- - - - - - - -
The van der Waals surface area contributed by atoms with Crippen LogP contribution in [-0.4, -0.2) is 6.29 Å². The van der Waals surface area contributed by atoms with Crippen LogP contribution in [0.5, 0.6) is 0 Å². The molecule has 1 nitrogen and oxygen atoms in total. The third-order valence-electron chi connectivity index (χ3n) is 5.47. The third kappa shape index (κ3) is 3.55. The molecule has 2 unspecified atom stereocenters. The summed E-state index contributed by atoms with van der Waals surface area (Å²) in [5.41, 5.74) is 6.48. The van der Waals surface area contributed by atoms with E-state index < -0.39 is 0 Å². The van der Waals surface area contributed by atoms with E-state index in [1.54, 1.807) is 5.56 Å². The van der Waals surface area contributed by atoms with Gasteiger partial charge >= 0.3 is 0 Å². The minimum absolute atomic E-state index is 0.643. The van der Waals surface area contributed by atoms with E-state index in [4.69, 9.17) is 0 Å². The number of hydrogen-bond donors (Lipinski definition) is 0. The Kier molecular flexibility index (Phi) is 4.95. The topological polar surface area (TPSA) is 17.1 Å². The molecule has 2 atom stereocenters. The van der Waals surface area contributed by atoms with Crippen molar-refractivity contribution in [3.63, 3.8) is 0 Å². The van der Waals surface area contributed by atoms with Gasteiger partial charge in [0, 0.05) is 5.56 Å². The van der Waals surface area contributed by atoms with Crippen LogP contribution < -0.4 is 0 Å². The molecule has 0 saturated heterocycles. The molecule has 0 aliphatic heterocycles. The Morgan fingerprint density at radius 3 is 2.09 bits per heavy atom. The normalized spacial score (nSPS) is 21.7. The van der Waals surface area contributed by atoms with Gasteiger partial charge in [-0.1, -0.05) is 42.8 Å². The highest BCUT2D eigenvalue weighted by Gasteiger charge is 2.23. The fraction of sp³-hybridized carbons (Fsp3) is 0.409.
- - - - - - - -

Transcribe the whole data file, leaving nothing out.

The van der Waals surface area contributed by atoms with Crippen LogP contribution in [-0.4, -0.2) is 6.29 Å². The van der Waals surface area contributed by atoms with Crippen LogP contribution in [0.5, 0.6) is 0 Å². The molecule has 1 nitrogen and oxygen atoms in total. The third-order valence-electron chi connectivity index (χ3n) is 5.47. The third kappa shape index (κ3) is 3.55. The molecule has 2 unspecified atom stereocenters. The summed E-state index contributed by atoms with van der Waals surface area (Å²) in [5.41, 5.74) is 6.48. The van der Waals surface area contributed by atoms with E-state index < -0.39 is 0 Å². The van der Waals surface area contributed by atoms with E-state index in [1.54, 1.807) is 5.56 Å². The van der Waals surface area contributed by atoms with Gasteiger partial charge >= 0.3 is 0 Å². The minimum absolute atomic E-state index is 0.643. The van der Waals surface area contributed by atoms with E-state index in [4.69, 9.17) is 0 Å². The number of hydrogen-bond donors (Lipinski definition) is 0. The Kier molecular flexibility index (Phi) is 4.95. The topological polar surface area (TPSA) is 17.1 Å². The molecule has 2 atom stereocenters. The van der Waals surface area contributed by atoms with Crippen molar-refractivity contribution in [3.63, 3.8) is 0 Å². The van der Waals surface area contributed by atoms with Gasteiger partial charge in [0, 0.05) is 5.56 Å². The van der Waals surface area contributed by atoms with Crippen LogP contribution < -0.4 is 0 Å². The molecule has 0 saturated heterocycles. The molecule has 0 aliphatic heterocycles. The Morgan fingerprint density at radius 3 is 2.09 bits per heavy atom. The normalized spacial score (nSPS) is 21.7. The van der Waals surface area contributed by atoms with Gasteiger partial charge in [-0.1, -0.05) is 42.8 Å². The highest BCUT2D eigenvalue weighted by Gasteiger charge is 2.23. The fraction of sp³-hybridized carbons (Fsp3) is 0.409.